For Black History Month this year, TechSPARK has teamed up with B in Bath to shine a light on some of the established and emerging Black tech and digital leaders in our community. First up it’s artist, founder and researcher Tracey Bowen.
Artist, Founder, Researcher.
Creating solutions to injustice and to further knowledge and autonomy amongst global citizens.
Your path into the sector?
I have a degree in music tech however I only started delving deep into tech when I started researching blockchain technology and now I am able to combine my artistic background with my new tech knowledge in research and enterprise.
What interests you about tech/digital? What do you like about working in the sector?
I get to be my own boss! I have greater autonomy than I did whenever working in the music industry.
It’s also more fast-paced and I can address real-world problems more effectively than with just music I feel.
Of course, all disciplines can be combined to produce effective solutions and responses. This is what I am more interested in at the moment.
Futurism 3.0 was the most challenging project I’ve completed as I was producing, writing and performing, so as you can imagine it was a lot! It was an incredibly exciting project and developing drones for live performance was particularly interesting. Researching alternative ways for immersive sound and voice was super satisfying also.
I am developing a broader practice now, which includes research into data, AI and racial justice. The response has been entrepreneurial with creating a data economy startup, and also art based with creating moving image and interactive pieces to convey the current state of AI and its solutions.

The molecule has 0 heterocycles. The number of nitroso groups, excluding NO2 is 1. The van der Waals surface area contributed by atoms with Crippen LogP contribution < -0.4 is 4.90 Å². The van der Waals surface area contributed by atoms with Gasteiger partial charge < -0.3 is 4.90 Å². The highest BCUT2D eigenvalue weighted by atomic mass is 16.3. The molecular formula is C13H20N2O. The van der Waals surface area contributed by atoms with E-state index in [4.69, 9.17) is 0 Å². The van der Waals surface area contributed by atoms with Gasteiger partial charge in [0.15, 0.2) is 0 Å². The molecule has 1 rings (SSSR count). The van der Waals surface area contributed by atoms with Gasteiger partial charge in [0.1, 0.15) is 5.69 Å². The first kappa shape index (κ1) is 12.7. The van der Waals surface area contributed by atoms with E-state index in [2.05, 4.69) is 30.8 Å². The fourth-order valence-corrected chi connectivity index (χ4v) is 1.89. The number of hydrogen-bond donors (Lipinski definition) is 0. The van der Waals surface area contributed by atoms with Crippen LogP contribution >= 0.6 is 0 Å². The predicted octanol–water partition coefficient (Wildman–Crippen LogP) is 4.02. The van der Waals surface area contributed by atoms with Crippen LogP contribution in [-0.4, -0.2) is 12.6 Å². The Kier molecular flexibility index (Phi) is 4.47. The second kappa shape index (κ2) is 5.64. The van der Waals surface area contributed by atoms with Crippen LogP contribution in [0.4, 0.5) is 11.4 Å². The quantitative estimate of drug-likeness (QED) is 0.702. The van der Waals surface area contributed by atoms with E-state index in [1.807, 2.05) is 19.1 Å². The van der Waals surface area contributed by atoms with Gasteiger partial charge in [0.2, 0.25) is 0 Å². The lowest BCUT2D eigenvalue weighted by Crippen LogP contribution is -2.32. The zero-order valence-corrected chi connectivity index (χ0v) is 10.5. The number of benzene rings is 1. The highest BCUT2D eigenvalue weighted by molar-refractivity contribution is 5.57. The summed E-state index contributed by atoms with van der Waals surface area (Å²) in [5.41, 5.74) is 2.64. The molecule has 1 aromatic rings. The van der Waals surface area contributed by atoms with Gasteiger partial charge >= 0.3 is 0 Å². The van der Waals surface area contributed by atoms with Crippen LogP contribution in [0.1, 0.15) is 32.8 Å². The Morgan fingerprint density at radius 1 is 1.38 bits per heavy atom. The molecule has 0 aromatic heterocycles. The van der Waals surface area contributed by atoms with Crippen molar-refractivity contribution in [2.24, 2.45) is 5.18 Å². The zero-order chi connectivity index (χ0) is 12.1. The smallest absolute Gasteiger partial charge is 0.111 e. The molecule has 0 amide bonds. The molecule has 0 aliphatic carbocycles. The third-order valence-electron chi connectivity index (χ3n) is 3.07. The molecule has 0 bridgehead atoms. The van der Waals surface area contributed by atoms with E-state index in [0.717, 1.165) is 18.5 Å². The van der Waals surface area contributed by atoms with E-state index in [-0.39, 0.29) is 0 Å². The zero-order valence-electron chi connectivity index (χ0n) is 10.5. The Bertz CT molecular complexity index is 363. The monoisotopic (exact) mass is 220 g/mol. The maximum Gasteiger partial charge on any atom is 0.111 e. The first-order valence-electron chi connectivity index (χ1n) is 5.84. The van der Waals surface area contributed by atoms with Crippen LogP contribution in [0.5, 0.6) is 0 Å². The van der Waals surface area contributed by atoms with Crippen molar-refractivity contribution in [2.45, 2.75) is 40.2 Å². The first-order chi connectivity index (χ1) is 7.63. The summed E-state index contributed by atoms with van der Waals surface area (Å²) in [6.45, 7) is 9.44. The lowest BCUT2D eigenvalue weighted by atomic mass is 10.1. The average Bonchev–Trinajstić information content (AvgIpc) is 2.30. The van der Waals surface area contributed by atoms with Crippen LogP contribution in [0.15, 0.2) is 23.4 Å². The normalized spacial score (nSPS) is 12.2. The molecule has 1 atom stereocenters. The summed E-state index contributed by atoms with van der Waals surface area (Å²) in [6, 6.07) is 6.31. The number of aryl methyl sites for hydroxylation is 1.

I’d like to keep developing in this direction as the work is super important for building an equitable future for all.
Do you have any thoughts on diversity in the tech/digital industries?
Firstly the pool and the methods which tech industries find their appointees from needs to be changed. Your social network is one of your greatest assets, however, if you are not already in those circles your access to opportunities are limited.
For example, when I was coming up with the idea for Futurism 3.0 which included creative technology and Afro futurism – I didn’t really know where to go. I was pleasantly surprised to find out Bristol had a creative tech space called the Pervasive Media studio. That got me thinking: how many other people like me (black, female, marginalised… ) didn’t have knowledge or access to a community resource which had been there for years.
The studio is stepping up to address issues of inclusion, as is the South West Creative Technology Network and others, however, is hiring an inclusion officer or adding an anti-racist working group enough?
We still have to get into the marginalised communities and make them aware of the routes to these services.
My ideal in this current situation would be to provide Black-led tech spaces – because if we want the future to look like us: we have to build it!
Renée Jacobs is a Project Manager at Actual Experience and the Founder of B in Bath. She is passionate about empowering and supporting people from underrepresented backgrounds in the workplace, and she recognises the importance of ensuring diversity of thought and experience in those people who create the technology that permeates all of our lives. Through B in Bath she hopes to enable employers and employees to cultivate a sense of belonging in the workplace; creating an environment where everyone, from all backgrounds, can grow, thrive and belong.